“Man of Steel” is tops at the box office, and a few of the $125 million it brought in during its opening weekend came from churchgoers. Warner Bros. is marketing its Superman flick as Christian allegory. (A few spoilers follow. You’ve been warned.)
The Christianity is sort of in there, at least insofar as “Man of Steel” follows the familiar template of an outsider who is the only hope for some group’s salvation. In this case, the outsider comes from Krypton, and the group is all of humanity. The same hero story appears in countless forms throughout history, literature and cinema.
Yet this is no “The Lion, the Witch and the Wardrobe” that bludgeons the viewer with its Christianity. One must squint to see the Jesus between all of the explosions.
The Christian myth is especially hard to find toward the end of “Man of Steel.” If Jesus had followed the same path as this Superman, he would have come down from the cross, fought a miraculously violent battle with the Romans, and left hundreds or thousands of unlucky Jews dead in the smoldering ruins of Jerusalem. Then, reflecting the film’s biggest misunderstanding of the Superman character, he would snap Pontius Pilate’s neck with his bare hands.
Director Zack Snyder was not particularly subtle with his other preachy messages.
Krypton explodes because Kryptonians depleted their natural environment in an endless search for energy. Global warming, anyone?
Superman is an alien, but he grew up in America. When a general questions where the big guy’s loyalties are, Superman explains, “I grew up in Kansas, general, about as American as it gets.” Immigration commentary?
Warner Bros. hired Grace Hill Media, a public relations firm that specializes in Christian marketing, to make sure people find a sacred story, too. A “Man of Steel Ministry Resource Site” offers special screenings for pastors, videos, images and even sermon outlines with titles like “Jesus – The Original Superhero.”
One sermon aims to help pastors reach kids. “In the movie, Superman first offers himself to save the earth. Superman loses, earth wins. But then he realizes he must fight to save the earth and stay to keep saving the earth. Christ didn’t just give himself over to reverse the judgment against us, he did that then rose victorious – and continues to fight for us,” it explains.
Many pastors took the bait and promoted the film from the pulpit. Sunday matinees filled with people coming straight from the pews.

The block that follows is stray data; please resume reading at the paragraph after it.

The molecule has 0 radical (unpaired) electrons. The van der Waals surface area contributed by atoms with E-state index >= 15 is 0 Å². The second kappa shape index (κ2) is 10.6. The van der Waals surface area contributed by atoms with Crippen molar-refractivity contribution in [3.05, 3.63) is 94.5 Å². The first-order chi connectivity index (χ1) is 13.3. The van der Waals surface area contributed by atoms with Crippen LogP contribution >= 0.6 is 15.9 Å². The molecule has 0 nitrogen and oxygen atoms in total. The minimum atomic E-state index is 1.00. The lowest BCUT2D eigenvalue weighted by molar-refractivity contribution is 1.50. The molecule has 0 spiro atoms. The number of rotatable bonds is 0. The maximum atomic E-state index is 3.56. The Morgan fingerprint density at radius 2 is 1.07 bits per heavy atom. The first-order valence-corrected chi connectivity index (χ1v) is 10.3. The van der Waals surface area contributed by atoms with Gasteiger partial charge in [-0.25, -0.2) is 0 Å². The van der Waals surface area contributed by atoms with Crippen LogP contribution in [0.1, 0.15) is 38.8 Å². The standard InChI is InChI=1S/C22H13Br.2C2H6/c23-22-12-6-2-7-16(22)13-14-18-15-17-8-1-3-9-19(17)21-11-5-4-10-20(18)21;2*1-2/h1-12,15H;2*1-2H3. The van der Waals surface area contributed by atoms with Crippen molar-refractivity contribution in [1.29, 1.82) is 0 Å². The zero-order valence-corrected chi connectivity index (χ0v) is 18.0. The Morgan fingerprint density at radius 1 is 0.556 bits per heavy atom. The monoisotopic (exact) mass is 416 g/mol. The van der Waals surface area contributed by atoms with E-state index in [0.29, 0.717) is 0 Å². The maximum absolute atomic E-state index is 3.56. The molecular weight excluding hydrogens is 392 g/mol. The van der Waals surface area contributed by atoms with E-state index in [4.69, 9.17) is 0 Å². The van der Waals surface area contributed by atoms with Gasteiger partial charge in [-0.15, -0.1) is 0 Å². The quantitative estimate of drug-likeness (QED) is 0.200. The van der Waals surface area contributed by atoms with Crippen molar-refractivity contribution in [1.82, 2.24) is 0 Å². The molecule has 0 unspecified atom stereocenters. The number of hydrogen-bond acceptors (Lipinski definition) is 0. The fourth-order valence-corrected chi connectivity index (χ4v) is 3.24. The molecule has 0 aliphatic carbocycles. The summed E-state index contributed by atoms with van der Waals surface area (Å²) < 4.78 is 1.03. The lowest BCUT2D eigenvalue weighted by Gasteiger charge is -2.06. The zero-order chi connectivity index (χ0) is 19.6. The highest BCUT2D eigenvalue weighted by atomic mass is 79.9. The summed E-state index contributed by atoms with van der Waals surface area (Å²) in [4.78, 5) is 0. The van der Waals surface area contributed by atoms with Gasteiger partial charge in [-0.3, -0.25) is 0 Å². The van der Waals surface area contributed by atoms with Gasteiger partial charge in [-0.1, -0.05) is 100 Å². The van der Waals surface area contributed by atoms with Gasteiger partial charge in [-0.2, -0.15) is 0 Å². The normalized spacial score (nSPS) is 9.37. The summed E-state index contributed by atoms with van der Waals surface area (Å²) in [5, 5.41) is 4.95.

The most striking thing is not that a superhero story would resemble the Bible, but that even believers are so gullible. “Man of Steel” is not Christian polemic, religious outreach or a covert attempt to convert summer moviegoers. Marketers are framing a summer blockbuster to appeal to a certain audience, just as they frame it other ways to appeal to other people with other tastes.
The message does not matter, only selling tickets does. This is not about Christianity; it is about the dollars in Christians’ wallets.
It’s one thing to release overtly Christian propaganda and ask the faithful to show up. “The Lion, the Witch and the Wardrobe” and “Passion of the Christ” were Christian films. “Man of Steel” is a summer blockbuster onto which marketers want to shoehorn a Christian message.
Warner Bros. has made religious appeals before. It did so with “The Book of Eli,” “The Blind Side,” and even the “Harry Potter” series, which was about as pagan as it gets, what with all the witches and warlocks.
Some Christians and other religious thinkers have gotten wise, pointing out how they are being played and just how overblown the Superman-Jesus comparison really is.
The pastors who fell for it appear as only desperate to look cool and in tune with what the young people are watching. Well, that or as dupes who convinced their trusting flocks to give millions to Warner Bros.
Rather than worry about whether “Man of Steel” matches your faith, go see it because you like loud summer extravaganzas featuring superheroes. It’s a moderately fun ride for two-plus hours that is best experienced, not subjected to theological scrutiny.
Christian Trejbal is a member of the board of directors of the Association of Opinion Journalists and chair of the Open Government Committee. Overcoming graduate degrees in philosophy, he worked as an editorial writer at The (Bend) Bulletin and The Roanoke Times for more than a decade. In 2013, he and his wife moved to Portland, Ore., where he writes freelance and provides public policy analysis. Or, as his wife prefers to say, he is a stay-at-home dude. Follow him on Twitter @ctrejbal.